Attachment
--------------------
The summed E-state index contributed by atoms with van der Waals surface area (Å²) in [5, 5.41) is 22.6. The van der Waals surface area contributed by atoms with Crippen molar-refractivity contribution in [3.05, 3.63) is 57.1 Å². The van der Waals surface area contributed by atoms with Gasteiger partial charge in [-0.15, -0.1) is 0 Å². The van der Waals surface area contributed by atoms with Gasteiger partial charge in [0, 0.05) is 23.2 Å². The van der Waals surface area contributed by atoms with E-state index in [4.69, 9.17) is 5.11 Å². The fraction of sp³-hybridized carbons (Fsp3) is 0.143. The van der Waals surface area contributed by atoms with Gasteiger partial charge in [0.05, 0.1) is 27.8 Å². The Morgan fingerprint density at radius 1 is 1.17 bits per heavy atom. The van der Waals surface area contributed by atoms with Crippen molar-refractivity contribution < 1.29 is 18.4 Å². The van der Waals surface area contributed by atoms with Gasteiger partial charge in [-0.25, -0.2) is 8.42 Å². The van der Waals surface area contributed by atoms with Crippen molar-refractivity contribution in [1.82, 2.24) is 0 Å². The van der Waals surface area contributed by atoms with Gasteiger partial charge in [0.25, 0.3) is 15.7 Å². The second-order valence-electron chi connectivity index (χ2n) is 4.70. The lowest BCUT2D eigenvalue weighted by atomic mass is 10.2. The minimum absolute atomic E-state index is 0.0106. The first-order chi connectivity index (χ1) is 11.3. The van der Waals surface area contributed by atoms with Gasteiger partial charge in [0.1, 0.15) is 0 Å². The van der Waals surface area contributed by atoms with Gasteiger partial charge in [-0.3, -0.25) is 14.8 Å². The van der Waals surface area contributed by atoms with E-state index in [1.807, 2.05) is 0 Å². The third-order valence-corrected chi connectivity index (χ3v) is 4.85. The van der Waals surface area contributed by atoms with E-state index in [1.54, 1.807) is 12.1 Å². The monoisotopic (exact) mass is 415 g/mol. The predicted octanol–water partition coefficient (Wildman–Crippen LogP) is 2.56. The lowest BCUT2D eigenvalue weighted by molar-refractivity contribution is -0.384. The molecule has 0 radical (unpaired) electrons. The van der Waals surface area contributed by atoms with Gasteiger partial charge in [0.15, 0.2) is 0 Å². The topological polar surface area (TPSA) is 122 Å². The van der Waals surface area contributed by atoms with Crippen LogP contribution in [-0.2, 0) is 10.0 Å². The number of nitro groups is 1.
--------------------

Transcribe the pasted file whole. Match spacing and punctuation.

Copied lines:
The summed E-state index contributed by atoms with van der Waals surface area (Å²) in [5, 5.41) is 22.6. The van der Waals surface area contributed by atoms with Crippen molar-refractivity contribution in [3.05, 3.63) is 57.1 Å². The van der Waals surface area contributed by atoms with Gasteiger partial charge in [-0.15, -0.1) is 0 Å². The van der Waals surface area contributed by atoms with Gasteiger partial charge in [0, 0.05) is 23.2 Å². The van der Waals surface area contributed by atoms with E-state index in [4.69, 9.17) is 5.11 Å². The fraction of sp³-hybridized carbons (Fsp3) is 0.143. The van der Waals surface area contributed by atoms with Gasteiger partial charge in [0.05, 0.1) is 27.8 Å². The Morgan fingerprint density at radius 1 is 1.17 bits per heavy atom. The van der Waals surface area contributed by atoms with Crippen molar-refractivity contribution < 1.29 is 18.4 Å². The van der Waals surface area contributed by atoms with Gasteiger partial charge in [-0.25, -0.2) is 8.42 Å². The van der Waals surface area contributed by atoms with Crippen molar-refractivity contribution in [1.82, 2.24) is 0 Å². The van der Waals surface area contributed by atoms with Gasteiger partial charge in [0.25, 0.3) is 15.7 Å². The second-order valence-electron chi connectivity index (χ2n) is 4.70. The lowest BCUT2D eigenvalue weighted by atomic mass is 10.2. The minimum absolute atomic E-state index is 0.0106. The first-order chi connectivity index (χ1) is 11.3. The van der Waals surface area contributed by atoms with Gasteiger partial charge in [0.1, 0.15) is 0 Å². The van der Waals surface area contributed by atoms with Gasteiger partial charge in [-0.3, -0.25) is 14.8 Å². The van der Waals surface area contributed by atoms with E-state index in [1.807, 2.05) is 0 Å². The third-order valence-corrected chi connectivity index (χ3v) is 4.85. The van der Waals surface area contributed by atoms with E-state index in [1.54, 1.807) is 12.1 Å². The monoisotopic (exact) mass is 415 g/mol. The predicted octanol–water partition coefficient (Wildman–Crippen LogP) is 2.56. The lowest BCUT2D eigenvalue weighted by molar-refractivity contribution is -0.384. The molecule has 0 radical (unpaired) electrons. The van der Waals surface area contributed by atoms with Gasteiger partial charge in [0.15, 0.2) is 0 Å². The topological polar surface area (TPSA) is 122 Å². The van der Waals surface area contributed by atoms with Crippen LogP contribution in [-0.2, 0) is 10.0 Å². The number of nitro groups is 1.